Is impartiality unattainable when the eye of an artist reflects their cultural dominance?


Junius Brutus Stearns, Life of Washington - The Farmer, 1853, Lithograph; Museum purchase, 1994.

George Washington surveys his land and property. Strangely central to this image of Washington, the farmer, are the enslaved people who seem content in their labor. Crop in hand, the former president is at ease in the foreground, as are his children at play. There's no hint in this 1853 lithograph that anything is awry with the exploitation of human beings for Washington’s profit. Despite its tonal blacks and grays, the scene is lush. The serenity, the sense of all-is-right-with-the-world, ought to be unnerving. The messaging clearly associates the Black bodies and the products of their work with the abundance of the land itself. They are in their rightful place, serving and subservient. Washington is depicted in complete control of his property. The artist, in complete control of the image, has conveyed the dominance of white supremacy in his time.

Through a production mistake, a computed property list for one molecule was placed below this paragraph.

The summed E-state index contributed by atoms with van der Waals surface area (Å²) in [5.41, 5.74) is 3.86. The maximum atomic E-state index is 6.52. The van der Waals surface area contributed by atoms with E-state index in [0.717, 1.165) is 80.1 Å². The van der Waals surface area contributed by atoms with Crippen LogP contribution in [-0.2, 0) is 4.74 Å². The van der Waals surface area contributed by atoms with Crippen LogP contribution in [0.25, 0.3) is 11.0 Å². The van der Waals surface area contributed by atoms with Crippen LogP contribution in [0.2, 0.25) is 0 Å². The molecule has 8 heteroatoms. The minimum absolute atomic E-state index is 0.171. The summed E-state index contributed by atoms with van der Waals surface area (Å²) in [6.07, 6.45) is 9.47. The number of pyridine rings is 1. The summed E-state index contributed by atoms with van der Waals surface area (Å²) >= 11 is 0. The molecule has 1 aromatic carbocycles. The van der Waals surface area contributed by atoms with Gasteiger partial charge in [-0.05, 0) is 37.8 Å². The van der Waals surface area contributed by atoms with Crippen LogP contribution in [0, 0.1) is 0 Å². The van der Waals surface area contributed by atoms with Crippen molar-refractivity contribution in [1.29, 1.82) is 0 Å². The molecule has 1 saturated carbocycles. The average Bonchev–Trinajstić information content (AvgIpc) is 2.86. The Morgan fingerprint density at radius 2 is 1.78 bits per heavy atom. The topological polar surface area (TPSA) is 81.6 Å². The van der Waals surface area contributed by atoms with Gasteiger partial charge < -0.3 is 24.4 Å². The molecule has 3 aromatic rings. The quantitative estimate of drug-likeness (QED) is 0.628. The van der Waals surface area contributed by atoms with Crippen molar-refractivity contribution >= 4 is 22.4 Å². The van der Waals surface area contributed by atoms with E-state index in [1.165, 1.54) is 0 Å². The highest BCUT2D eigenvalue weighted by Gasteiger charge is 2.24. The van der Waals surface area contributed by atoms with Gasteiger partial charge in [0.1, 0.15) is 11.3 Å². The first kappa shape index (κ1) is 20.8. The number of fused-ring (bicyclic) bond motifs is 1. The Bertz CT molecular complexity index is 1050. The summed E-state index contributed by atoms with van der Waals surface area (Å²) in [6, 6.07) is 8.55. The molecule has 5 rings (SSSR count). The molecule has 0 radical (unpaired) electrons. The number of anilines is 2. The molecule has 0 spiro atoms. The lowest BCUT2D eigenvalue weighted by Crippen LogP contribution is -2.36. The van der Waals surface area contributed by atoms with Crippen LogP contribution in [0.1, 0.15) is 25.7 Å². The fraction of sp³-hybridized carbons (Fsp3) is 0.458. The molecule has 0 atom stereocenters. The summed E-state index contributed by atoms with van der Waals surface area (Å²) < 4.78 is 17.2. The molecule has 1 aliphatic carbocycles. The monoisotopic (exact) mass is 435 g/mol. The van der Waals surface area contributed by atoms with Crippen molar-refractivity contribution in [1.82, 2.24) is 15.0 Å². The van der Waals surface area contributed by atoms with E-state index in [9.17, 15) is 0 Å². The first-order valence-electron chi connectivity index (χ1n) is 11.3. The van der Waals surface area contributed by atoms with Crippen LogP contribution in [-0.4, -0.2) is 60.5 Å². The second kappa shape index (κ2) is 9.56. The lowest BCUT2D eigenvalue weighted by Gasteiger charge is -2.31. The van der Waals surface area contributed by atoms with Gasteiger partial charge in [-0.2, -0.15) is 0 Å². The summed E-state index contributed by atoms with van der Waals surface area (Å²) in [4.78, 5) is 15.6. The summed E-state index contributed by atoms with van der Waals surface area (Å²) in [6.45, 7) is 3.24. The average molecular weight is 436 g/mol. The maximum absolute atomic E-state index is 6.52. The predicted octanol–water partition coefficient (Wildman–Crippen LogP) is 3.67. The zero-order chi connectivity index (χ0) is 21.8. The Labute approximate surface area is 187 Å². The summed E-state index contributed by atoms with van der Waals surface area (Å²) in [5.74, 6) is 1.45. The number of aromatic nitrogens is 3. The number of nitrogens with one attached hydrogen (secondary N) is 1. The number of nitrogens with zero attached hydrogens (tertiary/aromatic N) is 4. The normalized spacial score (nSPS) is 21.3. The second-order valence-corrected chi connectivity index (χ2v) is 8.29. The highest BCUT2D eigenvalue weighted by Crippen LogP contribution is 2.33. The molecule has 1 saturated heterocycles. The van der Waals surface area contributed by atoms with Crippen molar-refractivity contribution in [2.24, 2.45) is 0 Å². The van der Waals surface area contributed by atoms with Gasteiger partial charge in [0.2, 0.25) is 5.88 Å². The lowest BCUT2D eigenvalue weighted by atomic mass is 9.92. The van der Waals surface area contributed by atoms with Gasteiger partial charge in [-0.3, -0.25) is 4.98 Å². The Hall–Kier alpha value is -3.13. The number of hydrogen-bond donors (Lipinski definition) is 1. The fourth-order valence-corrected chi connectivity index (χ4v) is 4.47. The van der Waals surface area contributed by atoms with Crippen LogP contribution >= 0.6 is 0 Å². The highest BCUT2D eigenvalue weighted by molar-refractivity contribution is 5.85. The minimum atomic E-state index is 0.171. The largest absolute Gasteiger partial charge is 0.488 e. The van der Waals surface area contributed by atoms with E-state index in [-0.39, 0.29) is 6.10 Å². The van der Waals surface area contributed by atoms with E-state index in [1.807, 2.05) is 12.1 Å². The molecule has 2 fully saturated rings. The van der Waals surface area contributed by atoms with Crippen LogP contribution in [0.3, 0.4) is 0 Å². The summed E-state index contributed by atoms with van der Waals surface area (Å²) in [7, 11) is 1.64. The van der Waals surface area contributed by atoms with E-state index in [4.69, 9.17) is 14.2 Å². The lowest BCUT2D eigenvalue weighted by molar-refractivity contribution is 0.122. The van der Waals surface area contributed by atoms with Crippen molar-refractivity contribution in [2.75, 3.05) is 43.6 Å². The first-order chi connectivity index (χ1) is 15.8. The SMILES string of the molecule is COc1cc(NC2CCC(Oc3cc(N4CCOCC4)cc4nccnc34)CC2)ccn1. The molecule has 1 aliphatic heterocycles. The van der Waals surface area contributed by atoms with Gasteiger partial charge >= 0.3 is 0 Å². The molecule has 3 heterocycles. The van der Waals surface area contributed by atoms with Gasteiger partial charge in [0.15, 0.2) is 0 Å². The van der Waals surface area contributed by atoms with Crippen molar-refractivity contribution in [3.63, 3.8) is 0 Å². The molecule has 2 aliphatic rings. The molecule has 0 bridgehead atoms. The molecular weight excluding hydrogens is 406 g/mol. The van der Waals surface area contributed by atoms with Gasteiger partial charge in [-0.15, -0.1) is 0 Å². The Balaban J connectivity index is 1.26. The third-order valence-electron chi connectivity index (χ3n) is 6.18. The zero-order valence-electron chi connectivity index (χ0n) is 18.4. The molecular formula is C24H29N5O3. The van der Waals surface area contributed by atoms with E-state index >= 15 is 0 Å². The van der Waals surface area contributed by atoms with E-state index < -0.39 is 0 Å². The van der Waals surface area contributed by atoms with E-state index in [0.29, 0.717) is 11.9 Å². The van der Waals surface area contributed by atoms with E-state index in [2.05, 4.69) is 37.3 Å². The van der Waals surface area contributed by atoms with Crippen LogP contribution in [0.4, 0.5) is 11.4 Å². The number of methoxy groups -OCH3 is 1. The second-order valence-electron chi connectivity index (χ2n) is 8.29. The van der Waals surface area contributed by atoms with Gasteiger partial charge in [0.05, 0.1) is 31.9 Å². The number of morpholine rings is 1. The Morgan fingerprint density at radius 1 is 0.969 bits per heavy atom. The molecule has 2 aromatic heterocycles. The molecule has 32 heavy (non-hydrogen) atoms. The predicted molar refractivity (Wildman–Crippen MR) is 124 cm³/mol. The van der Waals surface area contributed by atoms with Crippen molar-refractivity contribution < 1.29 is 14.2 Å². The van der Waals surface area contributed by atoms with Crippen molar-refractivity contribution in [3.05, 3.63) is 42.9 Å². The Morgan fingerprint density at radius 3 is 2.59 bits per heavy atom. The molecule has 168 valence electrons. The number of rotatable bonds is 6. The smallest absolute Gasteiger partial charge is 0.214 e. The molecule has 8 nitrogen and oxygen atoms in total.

Currier & Ives, The Darktown Fire Brigade-All on Their Mettle, 1889, Lithograph; Gift of Dr. Joseph Knapp, 1981.

After the Civil War, many Freedmans’ Towns were established, populated entirely by people of color and self-governing. Here, the artist acquiesces completely to the stereotypes of Black folks in the late 1800’s. The inept, unkempt and chaotic fire brigade struggles to respond in an emergency in mythical Darktown. The ape-like facial expressions and exaggerated physical features are not subtle hints at the perception of Blacks as primitive and unintelligent. The bright color scheme, well-suited for a children’s picture book, reinforces the simple, straightforward messaging. The series of Darktown lithographs were among the best sellers produced by the Currier and Ives company, an American icon. Their attempt at comedy, based in racism and bigotry, reflected the perceptions of middle-class white America who paid willingly to own and display one of these images. The artists, in this case, controlled the image but were in absolute collusion with the patrons (viewers) who compensated them for producing what they wanted and believed.


  • Tuesday - Friday

    10:00AM - 5:00PM


    1:00PM - 5:00PM
  • Join Our E-Newsletter for Monthly Updates